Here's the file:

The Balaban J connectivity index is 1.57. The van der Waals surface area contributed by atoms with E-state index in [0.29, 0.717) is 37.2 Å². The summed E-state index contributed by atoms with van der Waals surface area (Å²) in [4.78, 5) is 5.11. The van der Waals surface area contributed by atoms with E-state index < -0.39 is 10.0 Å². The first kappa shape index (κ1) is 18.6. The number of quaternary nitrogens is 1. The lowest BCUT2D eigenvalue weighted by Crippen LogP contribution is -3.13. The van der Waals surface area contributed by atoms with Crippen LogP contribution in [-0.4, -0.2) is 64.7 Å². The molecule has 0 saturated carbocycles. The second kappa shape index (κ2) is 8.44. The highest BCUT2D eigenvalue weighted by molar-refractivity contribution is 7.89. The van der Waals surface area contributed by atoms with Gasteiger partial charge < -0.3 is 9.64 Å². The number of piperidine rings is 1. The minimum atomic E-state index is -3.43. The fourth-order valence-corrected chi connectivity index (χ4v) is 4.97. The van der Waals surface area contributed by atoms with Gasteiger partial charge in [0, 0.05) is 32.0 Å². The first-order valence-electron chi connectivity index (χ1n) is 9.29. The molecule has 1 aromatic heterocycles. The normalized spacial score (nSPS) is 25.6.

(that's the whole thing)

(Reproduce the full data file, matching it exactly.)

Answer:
The Balaban J connectivity index is 1.57. The van der Waals surface area contributed by atoms with E-state index in [0.29, 0.717) is 37.2 Å². The summed E-state index contributed by atoms with van der Waals surface area (Å²) in [4.78, 5) is 5.11. The van der Waals surface area contributed by atoms with E-state index < -0.39 is 10.0 Å². The first kappa shape index (κ1) is 18.6. The number of quaternary nitrogens is 1. The lowest BCUT2D eigenvalue weighted by Crippen LogP contribution is -3.13. The van der Waals surface area contributed by atoms with Crippen LogP contribution in [-0.4, -0.2) is 64.7 Å². The molecule has 0 saturated carbocycles. The second kappa shape index (κ2) is 8.44. The highest BCUT2D eigenvalue weighted by molar-refractivity contribution is 7.89. The van der Waals surface area contributed by atoms with Gasteiger partial charge < -0.3 is 9.64 Å². The number of piperidine rings is 1. The minimum atomic E-state index is -3.43. The fourth-order valence-corrected chi connectivity index (χ4v) is 4.97. The van der Waals surface area contributed by atoms with Gasteiger partial charge in [0, 0.05) is 32.0 Å². The first-order valence-electron chi connectivity index (χ1n) is 9.29. The molecule has 1 aromatic heterocycles. The normalized spacial score (nSPS) is 25.6.